During the day in the area of ​​Finikoudes (or better central street of the Larnaca district) information sheets of the Association will be distributed to the public. Under the PIR we will also organize the Wear me action on October 9 where we will invite companies, institutions, organizations, services, celebrities, politicians and general citizens, to wear the SyReK shirt all day in the workplaces, to also distribute informative forms and to upload their photos to the MKD with the slogan #COME TOGETHER for a better quality of life. This action has been carried out for the last two years with great success.

In addition, on the occasion of the 40th anniversary of the foundation of SYReK, professional fashion designers will be asked to design a collectible t-shirt. The culmination of the 40th anniversary celebrations will be completed with the creation of a bandana with the logo of the SyReK printed on it. The bandana will be designed and marketed for a variety of uses, such as a neck scarf, headband or hair bun, or as a Wristband.

-Chronic Pain Conference: For 6 years now, in collaboration with the Hellenic Anti-Rheumatic Society, ELEANA, we have been co-organizing with great success a conference on Chronic Pain and Rheumatic Diseases. The goal of the conference is to inform patients about ways to manage chronic pain caused by Rheumatoid Diseases, in various aspects of life. The conference is held in Athens and 5-7 patients from SyReK participate. At the same time it is shown on the internet. The conference is videotaped and patients can then watch it from the SyReK platform on the YouTube channel.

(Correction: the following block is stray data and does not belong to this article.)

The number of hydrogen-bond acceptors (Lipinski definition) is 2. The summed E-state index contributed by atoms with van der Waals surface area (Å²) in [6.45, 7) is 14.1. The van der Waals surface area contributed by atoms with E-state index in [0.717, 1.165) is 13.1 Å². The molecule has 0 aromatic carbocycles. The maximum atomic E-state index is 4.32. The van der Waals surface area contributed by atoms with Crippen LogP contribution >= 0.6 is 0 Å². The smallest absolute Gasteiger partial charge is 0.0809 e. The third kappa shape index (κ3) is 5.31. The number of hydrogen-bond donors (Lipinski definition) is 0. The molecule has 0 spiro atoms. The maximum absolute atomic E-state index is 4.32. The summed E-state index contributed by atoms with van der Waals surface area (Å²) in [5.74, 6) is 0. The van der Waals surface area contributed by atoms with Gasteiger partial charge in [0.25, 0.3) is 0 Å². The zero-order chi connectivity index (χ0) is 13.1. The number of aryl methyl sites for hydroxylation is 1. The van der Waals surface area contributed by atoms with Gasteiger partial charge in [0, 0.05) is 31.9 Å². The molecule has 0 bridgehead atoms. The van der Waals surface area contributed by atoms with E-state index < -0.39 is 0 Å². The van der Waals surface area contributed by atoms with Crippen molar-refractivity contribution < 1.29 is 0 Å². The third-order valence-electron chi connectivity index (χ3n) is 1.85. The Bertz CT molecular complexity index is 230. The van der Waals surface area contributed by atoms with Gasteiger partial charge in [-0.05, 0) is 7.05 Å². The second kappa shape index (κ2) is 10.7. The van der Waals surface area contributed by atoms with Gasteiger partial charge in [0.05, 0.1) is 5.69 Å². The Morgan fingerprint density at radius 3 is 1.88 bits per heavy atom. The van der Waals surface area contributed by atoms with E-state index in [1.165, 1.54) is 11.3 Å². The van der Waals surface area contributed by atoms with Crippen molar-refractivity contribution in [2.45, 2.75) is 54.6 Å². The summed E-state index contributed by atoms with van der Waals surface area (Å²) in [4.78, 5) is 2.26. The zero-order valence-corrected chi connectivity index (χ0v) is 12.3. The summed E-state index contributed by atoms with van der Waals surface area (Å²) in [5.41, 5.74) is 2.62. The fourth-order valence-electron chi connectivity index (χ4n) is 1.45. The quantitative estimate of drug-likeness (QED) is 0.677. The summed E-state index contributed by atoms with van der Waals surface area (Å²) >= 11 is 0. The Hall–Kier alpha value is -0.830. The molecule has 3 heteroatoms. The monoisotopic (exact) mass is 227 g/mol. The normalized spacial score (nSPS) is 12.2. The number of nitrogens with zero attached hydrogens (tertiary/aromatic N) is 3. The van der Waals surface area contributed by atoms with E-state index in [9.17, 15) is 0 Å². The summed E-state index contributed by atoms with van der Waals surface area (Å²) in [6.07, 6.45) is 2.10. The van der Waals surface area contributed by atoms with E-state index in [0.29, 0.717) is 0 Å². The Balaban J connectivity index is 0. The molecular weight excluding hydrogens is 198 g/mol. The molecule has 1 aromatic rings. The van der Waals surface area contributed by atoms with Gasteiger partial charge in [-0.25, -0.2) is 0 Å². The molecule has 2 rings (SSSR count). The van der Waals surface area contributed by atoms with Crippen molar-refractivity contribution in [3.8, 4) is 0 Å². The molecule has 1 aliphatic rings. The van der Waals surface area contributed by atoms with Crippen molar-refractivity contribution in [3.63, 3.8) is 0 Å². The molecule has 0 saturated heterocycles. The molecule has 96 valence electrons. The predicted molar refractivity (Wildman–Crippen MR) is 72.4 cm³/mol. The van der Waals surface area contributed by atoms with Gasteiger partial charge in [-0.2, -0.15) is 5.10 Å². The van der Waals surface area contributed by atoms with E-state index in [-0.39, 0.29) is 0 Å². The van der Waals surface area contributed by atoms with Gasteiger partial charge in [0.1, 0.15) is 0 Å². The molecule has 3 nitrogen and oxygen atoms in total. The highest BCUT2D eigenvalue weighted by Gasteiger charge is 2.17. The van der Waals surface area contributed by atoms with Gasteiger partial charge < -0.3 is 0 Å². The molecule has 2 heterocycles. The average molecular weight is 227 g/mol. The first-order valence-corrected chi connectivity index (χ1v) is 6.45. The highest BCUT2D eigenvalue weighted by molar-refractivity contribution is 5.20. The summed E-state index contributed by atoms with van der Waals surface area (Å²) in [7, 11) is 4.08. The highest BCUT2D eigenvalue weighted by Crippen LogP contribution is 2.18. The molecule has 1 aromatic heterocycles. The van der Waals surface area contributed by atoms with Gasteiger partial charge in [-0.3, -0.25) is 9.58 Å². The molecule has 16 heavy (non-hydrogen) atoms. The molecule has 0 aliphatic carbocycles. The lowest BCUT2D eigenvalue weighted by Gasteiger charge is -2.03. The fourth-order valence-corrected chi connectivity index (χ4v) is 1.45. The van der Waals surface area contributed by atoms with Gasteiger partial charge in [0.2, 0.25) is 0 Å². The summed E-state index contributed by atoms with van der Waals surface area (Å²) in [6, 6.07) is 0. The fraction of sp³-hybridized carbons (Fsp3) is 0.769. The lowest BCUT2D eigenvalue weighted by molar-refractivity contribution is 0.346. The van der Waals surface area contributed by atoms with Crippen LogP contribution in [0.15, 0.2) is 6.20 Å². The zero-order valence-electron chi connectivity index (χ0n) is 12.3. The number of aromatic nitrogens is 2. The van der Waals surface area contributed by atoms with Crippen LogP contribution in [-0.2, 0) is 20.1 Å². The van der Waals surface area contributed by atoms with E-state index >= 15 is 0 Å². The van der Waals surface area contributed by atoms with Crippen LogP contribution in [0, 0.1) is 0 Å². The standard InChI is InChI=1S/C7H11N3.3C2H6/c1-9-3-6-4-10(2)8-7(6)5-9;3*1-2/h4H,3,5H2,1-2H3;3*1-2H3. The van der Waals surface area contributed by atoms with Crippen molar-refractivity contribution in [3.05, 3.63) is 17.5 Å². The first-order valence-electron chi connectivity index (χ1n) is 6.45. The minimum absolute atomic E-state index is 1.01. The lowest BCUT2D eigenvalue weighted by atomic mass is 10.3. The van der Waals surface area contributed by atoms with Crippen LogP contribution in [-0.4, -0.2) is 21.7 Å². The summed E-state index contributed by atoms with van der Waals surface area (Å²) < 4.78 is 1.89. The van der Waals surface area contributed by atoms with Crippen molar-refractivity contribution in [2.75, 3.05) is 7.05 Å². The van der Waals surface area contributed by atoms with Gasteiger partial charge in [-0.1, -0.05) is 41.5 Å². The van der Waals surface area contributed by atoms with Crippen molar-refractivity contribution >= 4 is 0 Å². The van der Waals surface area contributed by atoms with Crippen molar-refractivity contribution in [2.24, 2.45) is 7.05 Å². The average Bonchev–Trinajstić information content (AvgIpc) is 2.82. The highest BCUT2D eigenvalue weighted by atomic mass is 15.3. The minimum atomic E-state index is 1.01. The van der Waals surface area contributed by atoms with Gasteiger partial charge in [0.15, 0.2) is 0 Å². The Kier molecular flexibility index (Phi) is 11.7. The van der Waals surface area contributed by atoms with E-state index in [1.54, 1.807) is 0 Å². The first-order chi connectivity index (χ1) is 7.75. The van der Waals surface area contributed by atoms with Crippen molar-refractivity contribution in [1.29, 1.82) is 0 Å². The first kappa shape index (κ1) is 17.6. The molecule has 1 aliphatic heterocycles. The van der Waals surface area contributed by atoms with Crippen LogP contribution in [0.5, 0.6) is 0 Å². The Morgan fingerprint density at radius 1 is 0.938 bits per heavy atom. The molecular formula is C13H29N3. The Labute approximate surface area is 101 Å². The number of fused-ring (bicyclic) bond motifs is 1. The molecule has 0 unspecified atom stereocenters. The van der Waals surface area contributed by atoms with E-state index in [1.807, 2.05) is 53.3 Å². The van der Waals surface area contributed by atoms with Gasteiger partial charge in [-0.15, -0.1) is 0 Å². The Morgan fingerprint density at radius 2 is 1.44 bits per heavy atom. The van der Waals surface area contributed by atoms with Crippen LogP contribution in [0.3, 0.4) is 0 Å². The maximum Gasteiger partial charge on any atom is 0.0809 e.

-Porea Zois Magazine: The "Porea Zois" magazine contributes to the information of Rheumatoid Patients regarding medical issues, articles from the scientific community, treatments and new approaches, services, programs, news, actions and campaigns of our Association. Two issues are published per year. Our magazine is distributed free of cost through post to all our members which are approximately 6000. The magazine is also distributed to government and private hospitals, medical centers, various officials, health professionals and agencies. Each issue consists of 28 to 32 pages of A4 size and more than 6000 copies are published.

The campaigns will receive special exposure while members of the Association's Executive Committee will participate in radio and television broadcasts of an informative nature, to promote and promote Rheumatic Diseases Week.

In this basis, we consider your support to be particularly important, on the one hand because by supporting us as a sponsor, you will contribute to the implementation of what is being planned in view of the 40 years of operation of the SYReK and on the other hand, you will give us the opportunity to offer our Rheumatoid fellows the maximum information and education for one more year. We are sure that we will be able to have a close and constructive cooperation, with the main focus on offering services and support to our fellow Rheumatoid patients, so that they can have a truly better quality of life.

The Rheumatoid Association of Cyprus advances, develops and strengthens alongside the Rheumatoid for a better tomorrow”.

Source: reporter.com.cy